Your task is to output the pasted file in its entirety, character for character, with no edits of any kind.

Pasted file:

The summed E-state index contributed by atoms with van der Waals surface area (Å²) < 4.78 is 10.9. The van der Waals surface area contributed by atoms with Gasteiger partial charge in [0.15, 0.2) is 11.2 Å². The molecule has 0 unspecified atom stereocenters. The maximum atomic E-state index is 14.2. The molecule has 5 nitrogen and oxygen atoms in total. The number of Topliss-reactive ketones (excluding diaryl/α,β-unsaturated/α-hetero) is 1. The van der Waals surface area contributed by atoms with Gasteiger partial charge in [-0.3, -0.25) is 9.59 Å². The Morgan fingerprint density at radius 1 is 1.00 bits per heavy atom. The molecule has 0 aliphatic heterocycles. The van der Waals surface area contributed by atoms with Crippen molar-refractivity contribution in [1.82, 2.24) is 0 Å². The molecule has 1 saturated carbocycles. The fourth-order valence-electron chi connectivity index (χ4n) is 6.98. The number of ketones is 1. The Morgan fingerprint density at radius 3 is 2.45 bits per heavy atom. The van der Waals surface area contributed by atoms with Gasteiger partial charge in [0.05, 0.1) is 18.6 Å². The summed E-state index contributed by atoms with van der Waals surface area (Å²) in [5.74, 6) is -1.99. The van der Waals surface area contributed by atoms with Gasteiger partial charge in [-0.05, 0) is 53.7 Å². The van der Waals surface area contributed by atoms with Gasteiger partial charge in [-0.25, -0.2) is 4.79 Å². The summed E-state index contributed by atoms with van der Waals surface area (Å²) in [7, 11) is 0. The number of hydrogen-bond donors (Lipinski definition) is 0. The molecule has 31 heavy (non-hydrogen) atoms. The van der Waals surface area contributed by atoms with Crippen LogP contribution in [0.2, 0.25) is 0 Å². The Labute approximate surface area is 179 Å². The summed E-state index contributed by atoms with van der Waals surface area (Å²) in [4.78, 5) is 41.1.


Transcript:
The summed E-state index contributed by atoms with van der Waals surface area (Å²) < 4.78 is 10.9. The van der Waals surface area contributed by atoms with Gasteiger partial charge in [0.15, 0.2) is 11.2 Å². The molecule has 0 unspecified atom stereocenters. The maximum atomic E-state index is 14.2. The molecule has 5 nitrogen and oxygen atoms in total. The number of Topliss-reactive ketones (excluding diaryl/α,β-unsaturated/α-hetero) is 1. The van der Waals surface area contributed by atoms with Gasteiger partial charge in [-0.3, -0.25) is 9.59 Å². The Morgan fingerprint density at radius 1 is 1.00 bits per heavy atom. The molecule has 0 aliphatic heterocycles. The van der Waals surface area contributed by atoms with Crippen molar-refractivity contribution in [1.82, 2.24) is 0 Å². The molecule has 1 saturated carbocycles. The fourth-order valence-electron chi connectivity index (χ4n) is 6.98. The number of ketones is 1. The Morgan fingerprint density at radius 3 is 2.45 bits per heavy atom. The van der Waals surface area contributed by atoms with Gasteiger partial charge in [0.05, 0.1) is 18.6 Å². The summed E-state index contributed by atoms with van der Waals surface area (Å²) in [5.74, 6) is -1.99. The van der Waals surface area contributed by atoms with Gasteiger partial charge in [-0.05, 0) is 53.7 Å². The van der Waals surface area contributed by atoms with Gasteiger partial charge in [-0.25, -0.2) is 4.79 Å². The summed E-state index contributed by atoms with van der Waals surface area (Å²) in [7, 11) is 0. The number of hydrogen-bond donors (Lipinski definition) is 0. The molecule has 31 heavy (non-hydrogen) atoms. The van der Waals surface area contributed by atoms with Crippen LogP contribution in [0.2, 0.25) is 0 Å². The Labute approximate surface area is 179 Å². The summed E-state index contributed by atoms with van der Waals surface area (Å²) in [4.78, 5) is 41.1.